It’s hard to find too much fault with how Maine’s elections are run. For that, we should thank the many local clerks and volunteers who work year-round to make sure votes are cast and counted properly. These are our neighbors, and their dedication is crucial to the continuation of a strong democracy.

Yet some people, egged on by fantastic claims of stolen elections by prominent politicians, including former President Donald Trump, see them as part of some big conspiracy.

This group is relatively small but also loud and aggressive, and it is making life difficult for election workers who want nothing more than to put on a fair, open and smoothly run election. If Maine is going to preserve its top-notch local elections, this behavior cannot be tolerated.

We’re not talking about the kind of political speech that can get heated near an election. We’re talking about fellow Mainers who have become targets for anger and harassment for doing a job we all depend on.

In recent years, clerks and deputy clerks at city and town offices throughout the state have been the targets of absurd allegations and abuse related to voter and ballot fraud. At least two have received death threats.

Who knows what kind of mental gymnastics it takes to accept the notion that the local people running local elections are involved in some kind of nationwide plot to skew the results? Those who swallow these specious claims are simply too caught up in the lies by national politicians, and some here in Maine, that say our elections are full of fraud and that Trump’s election loss in 2020 was the result of a conspiracy against him.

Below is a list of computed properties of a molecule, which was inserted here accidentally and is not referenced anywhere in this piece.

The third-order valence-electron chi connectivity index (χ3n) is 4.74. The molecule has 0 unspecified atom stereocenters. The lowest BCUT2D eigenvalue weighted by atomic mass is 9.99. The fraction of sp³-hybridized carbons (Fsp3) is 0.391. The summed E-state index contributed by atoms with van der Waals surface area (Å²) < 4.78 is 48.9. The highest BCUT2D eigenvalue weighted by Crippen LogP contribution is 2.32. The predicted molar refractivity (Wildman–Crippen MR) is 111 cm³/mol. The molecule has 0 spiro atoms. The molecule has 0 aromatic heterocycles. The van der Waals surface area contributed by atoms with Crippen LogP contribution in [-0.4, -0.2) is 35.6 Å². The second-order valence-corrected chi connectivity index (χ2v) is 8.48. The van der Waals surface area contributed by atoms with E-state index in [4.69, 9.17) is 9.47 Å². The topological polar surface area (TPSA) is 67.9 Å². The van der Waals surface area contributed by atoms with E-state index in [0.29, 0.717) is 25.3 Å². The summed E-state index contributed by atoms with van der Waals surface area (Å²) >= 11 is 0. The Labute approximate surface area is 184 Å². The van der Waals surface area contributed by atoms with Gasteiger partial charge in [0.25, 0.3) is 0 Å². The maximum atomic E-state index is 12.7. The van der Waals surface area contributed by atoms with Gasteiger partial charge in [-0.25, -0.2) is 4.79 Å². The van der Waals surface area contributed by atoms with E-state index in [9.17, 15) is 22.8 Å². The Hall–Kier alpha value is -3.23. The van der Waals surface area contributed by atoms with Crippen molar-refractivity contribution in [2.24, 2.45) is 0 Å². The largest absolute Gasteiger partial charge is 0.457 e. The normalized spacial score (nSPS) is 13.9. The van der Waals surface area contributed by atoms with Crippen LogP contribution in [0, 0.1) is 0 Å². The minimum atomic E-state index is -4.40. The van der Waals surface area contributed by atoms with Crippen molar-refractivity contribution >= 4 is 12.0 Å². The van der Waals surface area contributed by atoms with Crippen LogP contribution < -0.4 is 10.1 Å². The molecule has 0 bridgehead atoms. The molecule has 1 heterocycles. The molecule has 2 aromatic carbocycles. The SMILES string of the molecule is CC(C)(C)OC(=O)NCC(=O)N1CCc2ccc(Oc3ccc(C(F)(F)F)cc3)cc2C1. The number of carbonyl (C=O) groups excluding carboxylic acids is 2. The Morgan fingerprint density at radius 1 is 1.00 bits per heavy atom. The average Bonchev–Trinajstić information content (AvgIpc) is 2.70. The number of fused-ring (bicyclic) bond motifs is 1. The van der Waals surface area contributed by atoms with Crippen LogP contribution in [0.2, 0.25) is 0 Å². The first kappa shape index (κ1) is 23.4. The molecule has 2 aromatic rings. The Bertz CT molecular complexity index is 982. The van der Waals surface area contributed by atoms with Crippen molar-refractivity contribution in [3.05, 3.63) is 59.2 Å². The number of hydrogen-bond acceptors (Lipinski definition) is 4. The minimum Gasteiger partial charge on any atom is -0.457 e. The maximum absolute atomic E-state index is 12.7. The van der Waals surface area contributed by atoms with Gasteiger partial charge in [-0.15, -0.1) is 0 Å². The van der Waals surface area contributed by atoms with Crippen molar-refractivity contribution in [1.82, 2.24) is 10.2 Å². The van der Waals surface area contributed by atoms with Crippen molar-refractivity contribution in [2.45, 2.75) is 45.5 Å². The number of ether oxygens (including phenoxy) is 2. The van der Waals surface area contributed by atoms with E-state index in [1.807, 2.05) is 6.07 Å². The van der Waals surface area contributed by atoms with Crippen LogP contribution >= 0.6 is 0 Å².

Once you believe that, you don’t have to go far to believe that the conspiracy extends to your own town office. Then come the personal visits, phone calls, emails and social media posts attacking these local workers, leaving them stressed and worried about their own safety.

“Being on the receiving end of a voter’s profanity-laced rants (is) commonplace now,” Waterville City Clerk Patti Dubois told Maine legislators earlier this year. “Technology has made it unbelievably easy for misinformed citizens to threaten election officials. Email, voicemail and social media are platforms easily used that allow a degree of anonymity.”

The Brennan Center for Justice reports nationwide that one in three election workers feels unsafe because of their job, while one in five listed threats to their lives as a job-related concern. It’s that kind of treatment that has some communities struggling to fill election worker positions ahead of the June primary, the Maine Monitor reported this week.

Into this environment comes an initiative by state Republicans to train poll watchers for upcoming elections. With so many Republicans who believe without any evidence that elections are rife with fraud, it’s fair to wonder just what they’ll be watching for. Will they just be another source of stress and abuse for election workers?

It shouldn’t be this way. People have been watching the polls in Maine for years, and all they’ve found is a secure and well-run series of local elections that nearly always get it right. And when something goes wrong, there are mechanisms in place to catch and correct it.

It would be helpful to hear the Maine Republican Party state these facts clearly, rather than continuing to rile up voters with baseless aspersions about our voting process. It’s those claims that are making a target of local election workers.

For certain, democracy requires that we keep watch over our elections. But when close inspection finds secure elections run well by well-trained community members, it’s up to all of us to say that, to celebrate it and to make sure that it stays free from malicious interference.

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